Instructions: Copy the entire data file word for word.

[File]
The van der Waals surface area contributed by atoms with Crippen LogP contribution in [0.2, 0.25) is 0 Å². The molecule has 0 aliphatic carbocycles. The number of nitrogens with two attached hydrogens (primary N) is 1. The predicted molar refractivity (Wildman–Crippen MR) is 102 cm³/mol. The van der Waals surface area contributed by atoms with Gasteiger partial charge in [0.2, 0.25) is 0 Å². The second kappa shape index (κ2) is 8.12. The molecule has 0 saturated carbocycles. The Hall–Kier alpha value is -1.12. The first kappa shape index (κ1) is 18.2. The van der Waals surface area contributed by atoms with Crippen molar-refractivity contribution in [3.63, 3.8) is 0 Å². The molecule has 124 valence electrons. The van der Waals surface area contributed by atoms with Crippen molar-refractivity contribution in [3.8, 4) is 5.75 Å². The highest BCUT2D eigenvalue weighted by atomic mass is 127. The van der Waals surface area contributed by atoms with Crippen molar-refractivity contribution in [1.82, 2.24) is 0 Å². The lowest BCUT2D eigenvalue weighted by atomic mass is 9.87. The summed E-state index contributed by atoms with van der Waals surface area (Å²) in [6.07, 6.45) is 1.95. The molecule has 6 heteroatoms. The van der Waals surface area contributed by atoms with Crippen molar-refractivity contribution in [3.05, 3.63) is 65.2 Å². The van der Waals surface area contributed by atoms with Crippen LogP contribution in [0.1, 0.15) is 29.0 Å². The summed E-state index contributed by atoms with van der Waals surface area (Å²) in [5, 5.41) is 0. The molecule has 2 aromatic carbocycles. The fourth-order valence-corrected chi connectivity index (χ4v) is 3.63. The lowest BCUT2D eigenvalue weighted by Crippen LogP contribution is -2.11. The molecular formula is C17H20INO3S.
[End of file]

The van der Waals surface area contributed by atoms with Crippen LogP contribution in [0.2, 0.25) is 0 Å². The molecule has 0 aliphatic carbocycles. The number of nitrogens with two attached hydrogens (primary N) is 1. The predicted molar refractivity (Wildman–Crippen MR) is 102 cm³/mol. The van der Waals surface area contributed by atoms with Gasteiger partial charge in [0.2, 0.25) is 0 Å². The second kappa shape index (κ2) is 8.12. The molecule has 0 saturated carbocycles. The Hall–Kier alpha value is -1.12. The first kappa shape index (κ1) is 18.2. The van der Waals surface area contributed by atoms with Crippen molar-refractivity contribution in [3.63, 3.8) is 0 Å². The molecule has 124 valence electrons. The van der Waals surface area contributed by atoms with Crippen molar-refractivity contribution in [3.8, 4) is 5.75 Å². The highest BCUT2D eigenvalue weighted by atomic mass is 127. The van der Waals surface area contributed by atoms with Crippen molar-refractivity contribution in [1.82, 2.24) is 0 Å². The lowest BCUT2D eigenvalue weighted by atomic mass is 9.87. The summed E-state index contributed by atoms with van der Waals surface area (Å²) in [6.07, 6.45) is 1.95. The molecule has 6 heteroatoms. The van der Waals surface area contributed by atoms with Crippen molar-refractivity contribution in [3.05, 3.63) is 65.2 Å². The van der Waals surface area contributed by atoms with Crippen LogP contribution in [0.1, 0.15) is 29.0 Å². The summed E-state index contributed by atoms with van der Waals surface area (Å²) in [5, 5.41) is 0. The molecule has 2 aromatic carbocycles. The fourth-order valence-corrected chi connectivity index (χ4v) is 3.63. The lowest BCUT2D eigenvalue weighted by Crippen LogP contribution is -2.11. The molecular formula is C17H20INO3S.